OLYMPIA – Officials with the Washington Department of Fish and Wildlife (WDFW) credit the volunteer efforts of anglers and a local landowner in improving sanitary conditions on the Skokomish River.
The cooperative clean-up effort last week by WDFW employees, anglers and Hunter Farms–a private landowner–increased the number of portable toilets and trash receptacles in the area, and removed human waste and trash from the banks of the river.
The results of the clean-up prompted the state Department of Health (DOH) to reopen the nearby shellfish harvest area in the river delta on Wednesday. DOH had closed the area to shellfishing Aug. 18 because of the potential for human waste to contaminate the shellfish.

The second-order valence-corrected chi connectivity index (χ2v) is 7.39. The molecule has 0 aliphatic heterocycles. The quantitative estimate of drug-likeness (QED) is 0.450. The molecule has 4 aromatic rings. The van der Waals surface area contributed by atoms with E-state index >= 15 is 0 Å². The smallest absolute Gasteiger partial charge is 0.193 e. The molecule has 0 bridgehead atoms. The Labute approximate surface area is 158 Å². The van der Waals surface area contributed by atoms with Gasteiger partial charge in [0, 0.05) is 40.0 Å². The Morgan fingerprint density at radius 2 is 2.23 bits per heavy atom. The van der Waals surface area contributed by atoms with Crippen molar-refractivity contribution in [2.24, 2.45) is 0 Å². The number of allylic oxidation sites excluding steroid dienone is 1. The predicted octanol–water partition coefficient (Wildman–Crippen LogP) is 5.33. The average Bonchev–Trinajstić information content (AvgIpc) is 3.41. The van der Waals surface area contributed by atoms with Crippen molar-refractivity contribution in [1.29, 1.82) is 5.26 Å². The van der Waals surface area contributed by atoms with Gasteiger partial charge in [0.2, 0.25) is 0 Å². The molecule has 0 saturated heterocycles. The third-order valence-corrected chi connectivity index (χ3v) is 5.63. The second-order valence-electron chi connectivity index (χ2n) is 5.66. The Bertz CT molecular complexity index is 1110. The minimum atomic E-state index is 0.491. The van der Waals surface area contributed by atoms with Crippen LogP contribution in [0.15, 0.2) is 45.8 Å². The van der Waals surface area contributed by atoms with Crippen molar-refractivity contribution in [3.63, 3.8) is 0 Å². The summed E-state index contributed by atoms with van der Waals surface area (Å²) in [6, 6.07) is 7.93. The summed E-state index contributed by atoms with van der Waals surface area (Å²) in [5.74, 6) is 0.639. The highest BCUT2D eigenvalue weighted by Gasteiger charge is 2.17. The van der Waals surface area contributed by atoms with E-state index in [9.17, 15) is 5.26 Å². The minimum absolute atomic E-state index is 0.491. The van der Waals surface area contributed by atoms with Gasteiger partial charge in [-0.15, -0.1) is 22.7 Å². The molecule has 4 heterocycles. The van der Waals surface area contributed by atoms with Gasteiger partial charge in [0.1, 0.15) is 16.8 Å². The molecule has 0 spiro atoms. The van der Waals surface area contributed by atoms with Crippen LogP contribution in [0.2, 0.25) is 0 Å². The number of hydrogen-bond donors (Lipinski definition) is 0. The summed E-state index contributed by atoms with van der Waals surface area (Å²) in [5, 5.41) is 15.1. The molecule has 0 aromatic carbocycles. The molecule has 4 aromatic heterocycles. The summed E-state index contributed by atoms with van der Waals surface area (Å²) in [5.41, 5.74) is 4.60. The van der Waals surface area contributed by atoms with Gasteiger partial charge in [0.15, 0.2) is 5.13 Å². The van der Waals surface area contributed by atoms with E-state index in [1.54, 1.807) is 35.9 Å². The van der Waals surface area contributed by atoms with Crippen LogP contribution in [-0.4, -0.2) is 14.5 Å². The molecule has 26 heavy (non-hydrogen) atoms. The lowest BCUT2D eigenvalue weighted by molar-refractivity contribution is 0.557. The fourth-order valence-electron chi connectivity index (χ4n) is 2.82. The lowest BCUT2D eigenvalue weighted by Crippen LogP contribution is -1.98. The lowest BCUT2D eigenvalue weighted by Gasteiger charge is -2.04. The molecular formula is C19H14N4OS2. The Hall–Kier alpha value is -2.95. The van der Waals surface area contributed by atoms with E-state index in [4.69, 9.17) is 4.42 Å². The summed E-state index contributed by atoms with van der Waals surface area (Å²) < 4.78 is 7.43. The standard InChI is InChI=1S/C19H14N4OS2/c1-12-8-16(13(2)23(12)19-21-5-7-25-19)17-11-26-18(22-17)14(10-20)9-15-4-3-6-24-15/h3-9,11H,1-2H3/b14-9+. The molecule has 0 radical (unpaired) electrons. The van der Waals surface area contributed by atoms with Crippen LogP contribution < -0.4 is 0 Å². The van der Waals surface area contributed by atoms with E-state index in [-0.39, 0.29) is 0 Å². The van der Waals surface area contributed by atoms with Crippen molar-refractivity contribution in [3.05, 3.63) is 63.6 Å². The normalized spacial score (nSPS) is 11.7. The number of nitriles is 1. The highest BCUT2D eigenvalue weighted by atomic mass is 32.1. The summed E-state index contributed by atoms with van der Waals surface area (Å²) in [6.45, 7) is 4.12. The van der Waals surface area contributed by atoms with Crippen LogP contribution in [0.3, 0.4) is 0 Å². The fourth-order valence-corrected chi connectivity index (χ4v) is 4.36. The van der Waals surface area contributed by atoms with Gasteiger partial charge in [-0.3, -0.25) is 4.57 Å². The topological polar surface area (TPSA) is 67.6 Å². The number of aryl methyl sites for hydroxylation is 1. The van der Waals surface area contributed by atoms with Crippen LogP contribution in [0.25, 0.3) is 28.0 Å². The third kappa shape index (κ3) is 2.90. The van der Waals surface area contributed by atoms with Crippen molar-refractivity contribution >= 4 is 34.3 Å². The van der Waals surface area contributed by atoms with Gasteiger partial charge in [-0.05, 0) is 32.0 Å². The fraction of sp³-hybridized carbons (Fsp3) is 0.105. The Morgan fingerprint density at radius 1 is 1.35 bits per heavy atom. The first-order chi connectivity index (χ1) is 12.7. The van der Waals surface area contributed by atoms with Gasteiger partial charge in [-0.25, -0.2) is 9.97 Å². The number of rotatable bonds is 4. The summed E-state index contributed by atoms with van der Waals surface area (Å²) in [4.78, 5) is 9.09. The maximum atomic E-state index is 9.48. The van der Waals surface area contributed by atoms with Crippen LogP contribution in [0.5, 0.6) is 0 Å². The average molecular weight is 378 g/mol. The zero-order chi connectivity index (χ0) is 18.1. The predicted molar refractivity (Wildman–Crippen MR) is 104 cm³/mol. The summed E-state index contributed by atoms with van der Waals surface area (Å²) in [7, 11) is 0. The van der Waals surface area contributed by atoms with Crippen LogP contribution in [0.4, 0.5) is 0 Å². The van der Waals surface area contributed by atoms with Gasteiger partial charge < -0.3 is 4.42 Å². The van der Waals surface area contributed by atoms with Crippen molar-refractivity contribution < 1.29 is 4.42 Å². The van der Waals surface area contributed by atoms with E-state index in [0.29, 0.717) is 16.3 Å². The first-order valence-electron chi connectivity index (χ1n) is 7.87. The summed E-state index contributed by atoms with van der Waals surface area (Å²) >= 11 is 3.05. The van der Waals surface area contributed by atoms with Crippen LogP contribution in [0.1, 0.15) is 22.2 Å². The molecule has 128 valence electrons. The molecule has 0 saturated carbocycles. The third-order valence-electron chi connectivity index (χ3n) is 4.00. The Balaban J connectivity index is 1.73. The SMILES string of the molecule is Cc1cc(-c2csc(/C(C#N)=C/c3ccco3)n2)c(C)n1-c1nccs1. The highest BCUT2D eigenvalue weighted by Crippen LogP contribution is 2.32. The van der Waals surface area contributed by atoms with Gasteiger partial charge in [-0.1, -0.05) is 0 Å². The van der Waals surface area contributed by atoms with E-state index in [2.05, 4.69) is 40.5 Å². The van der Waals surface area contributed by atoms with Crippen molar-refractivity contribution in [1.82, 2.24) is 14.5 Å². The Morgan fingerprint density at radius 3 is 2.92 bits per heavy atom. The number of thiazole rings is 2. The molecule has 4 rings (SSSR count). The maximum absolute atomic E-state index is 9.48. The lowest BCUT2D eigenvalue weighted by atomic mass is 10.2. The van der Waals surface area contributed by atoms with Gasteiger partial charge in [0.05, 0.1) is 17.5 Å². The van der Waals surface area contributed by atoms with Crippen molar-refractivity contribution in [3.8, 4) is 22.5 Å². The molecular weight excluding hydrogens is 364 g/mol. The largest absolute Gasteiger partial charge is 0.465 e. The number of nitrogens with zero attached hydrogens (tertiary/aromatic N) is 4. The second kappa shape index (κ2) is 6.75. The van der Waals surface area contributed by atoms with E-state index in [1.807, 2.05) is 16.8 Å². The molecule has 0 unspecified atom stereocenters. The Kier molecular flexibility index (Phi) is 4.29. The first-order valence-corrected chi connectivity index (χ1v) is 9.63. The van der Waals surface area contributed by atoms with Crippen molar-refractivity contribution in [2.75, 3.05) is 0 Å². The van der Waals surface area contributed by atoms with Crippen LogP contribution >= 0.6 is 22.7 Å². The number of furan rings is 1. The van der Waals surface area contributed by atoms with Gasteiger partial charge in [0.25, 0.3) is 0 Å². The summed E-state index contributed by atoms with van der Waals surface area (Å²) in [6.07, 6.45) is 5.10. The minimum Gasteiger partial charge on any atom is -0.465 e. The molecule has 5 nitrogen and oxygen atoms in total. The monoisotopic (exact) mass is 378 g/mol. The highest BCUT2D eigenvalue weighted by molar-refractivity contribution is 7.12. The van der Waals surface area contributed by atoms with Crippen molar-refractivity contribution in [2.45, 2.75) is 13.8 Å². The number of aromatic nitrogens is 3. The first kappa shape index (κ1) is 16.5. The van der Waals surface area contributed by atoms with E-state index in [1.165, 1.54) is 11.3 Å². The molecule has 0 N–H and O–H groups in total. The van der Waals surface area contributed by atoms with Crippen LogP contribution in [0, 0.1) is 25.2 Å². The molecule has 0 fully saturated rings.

“The hard work put in by all these volunteers really turned the situation around, as evidenced by DOH’s decision,” said Phil Anderson, WDFW interim director.
“We appreciate anglers’ cooperation and we’re pleased that personal behavior has changed dramatically,” Anderson said. “Continued angler cooperation in maintaining sanitary conditions will help preserve fishing opportunities on the river.”
Anderson said WDFW will continue monitoring the river for fishing violations and angler use of waste-disposal facilities.
The Skokomish River is open for recreational salmon fishing seven days a week from the mouth of the river to the Hwy. 101 Bridge.